1. Choose or define an application case name. For example, for our case of the North Atlantic, the name NA1_TEST_CASE would be appropriate. In the file PREP/ AN_ID.h comment out all other preprocessor #define statements with a C in the first column, so that the application name is defined by the only uncommented line in the file
2. Choose the basic model setup features appropriate to your problem, listed in PREP/ Def_prep.h, from the possible choices:
These are set in the \#ifdef block of code as shown below for the NA1 case:
#endif /* NA1_TEST_CASE */
3. Set the user defined resolution parameters in the file PREP/ Diecast.h:
I0 Number of grid cells in the east-west (X) direction, including a one grid ``ghost zone'' at each end.
J0 Number of grid cells in the north-south (Y) direction, including a one grid ``ghost zone'' at each end. The present version of the code is set up so that (block size used by the pressure solver). (See the note on IE below).
K0 Number of interfaces between the levels in vertical (Z) direction (including top and bottom). Note that there are K1 = K0-1 levels. When a bottom boundary layer is included, the number of normal cells is still K1 and the bottom boundary layer occupies the K0 level.
NB0 Number of blocks in the Y-direction for the elliptic solver used to determine the surface pressure changes. Each block should be between 5 and 8 grid cells in the Y-direction in order to minimize roundoff error.
The above parameters are set within #ifdef - #elif logical blocks of code in the Diecast.h file. The #ifdef blocks refer to the case defined in the file PREP-/ AN_ID.h. For example, to set up for the NA1_TEST_CASE with 102 grid cells in the X and Y directions (including ghost cells), 21 cells in the vertical, and 17 blocks with 6 cells in each ( J0 = 6*17 = 102) for the elliptic solver in the Y-direction, we would have the following text in Diecast.h.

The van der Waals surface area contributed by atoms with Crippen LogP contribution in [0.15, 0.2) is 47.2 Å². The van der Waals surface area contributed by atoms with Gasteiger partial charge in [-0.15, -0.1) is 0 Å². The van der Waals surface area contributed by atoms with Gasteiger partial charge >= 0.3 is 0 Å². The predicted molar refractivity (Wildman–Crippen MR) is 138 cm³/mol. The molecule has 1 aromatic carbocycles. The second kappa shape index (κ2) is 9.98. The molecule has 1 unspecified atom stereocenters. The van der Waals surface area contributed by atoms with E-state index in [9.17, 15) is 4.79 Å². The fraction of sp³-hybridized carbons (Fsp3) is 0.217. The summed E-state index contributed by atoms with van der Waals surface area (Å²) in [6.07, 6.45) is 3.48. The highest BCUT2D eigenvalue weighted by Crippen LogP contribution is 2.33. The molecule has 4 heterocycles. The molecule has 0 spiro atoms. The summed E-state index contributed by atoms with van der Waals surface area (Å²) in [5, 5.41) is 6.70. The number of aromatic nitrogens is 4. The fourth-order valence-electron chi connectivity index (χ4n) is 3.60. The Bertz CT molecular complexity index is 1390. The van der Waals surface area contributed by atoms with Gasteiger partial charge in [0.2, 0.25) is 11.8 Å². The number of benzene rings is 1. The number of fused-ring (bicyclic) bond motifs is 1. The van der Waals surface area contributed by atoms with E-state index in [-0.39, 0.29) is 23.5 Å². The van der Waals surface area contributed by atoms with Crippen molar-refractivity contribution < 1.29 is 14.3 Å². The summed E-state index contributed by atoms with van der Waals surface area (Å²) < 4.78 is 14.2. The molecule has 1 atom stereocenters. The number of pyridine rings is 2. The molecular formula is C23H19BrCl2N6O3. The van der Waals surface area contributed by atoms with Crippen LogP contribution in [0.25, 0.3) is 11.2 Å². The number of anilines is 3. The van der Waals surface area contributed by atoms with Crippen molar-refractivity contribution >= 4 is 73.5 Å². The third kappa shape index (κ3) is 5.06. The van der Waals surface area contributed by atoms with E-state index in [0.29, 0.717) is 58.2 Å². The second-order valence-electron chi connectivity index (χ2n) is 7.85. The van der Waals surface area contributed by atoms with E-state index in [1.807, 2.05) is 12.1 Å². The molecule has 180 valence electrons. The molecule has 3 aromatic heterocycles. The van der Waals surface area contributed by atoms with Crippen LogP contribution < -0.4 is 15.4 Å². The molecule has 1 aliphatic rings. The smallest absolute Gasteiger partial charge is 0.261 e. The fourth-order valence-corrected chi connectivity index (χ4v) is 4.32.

Important note: IE is the array of EVP block boundaries used in the pressure solver. The present version of CANDIE determines these boundaries within prep.F. These blocks can be modified by the user, but each block should be at least three cells and should not exceed 8 cells. At present we have required that J0 be a multiple of NB0. This is not essential, but it is essential that IE( NB0) = J0-1.
The remainder of the Diecast.h file calculates resolution parameters derived from the above dimensions, defines geophysical constants for the acceleration of gravity, the earth's radius, etc., and contains preprocessor #ifdef blocks for the special preparation conditions, such as
4. Compile the preparation program using PREP/ Makefile by typing ``make'' from the PREP subdirectory. To send the output to a file you can use the command
make >& Makefile.out
This produces the executable file PREP/ prep. Note that if you change any files ending in .f, .F, or .h in PREP or its subdirectories, a new executable prep must be created by typing ``make" to recompile the Makefile. If you have created any new files to be included in prep.F, be sure to add them to the target list in the Makefile (see end of section 5.2.3). As a debugging technique, it is sometimes useful to use the command
f77 -F prep.F (on SUN workstations)
f77 -P prep.F (on SGI workstations)
which invokes the source file macro preprocessor but does not compile. A file is created that gives a listing of the code in the prep.F file with all the code inserted from the INCLUDE statements for the #ifdef options selected.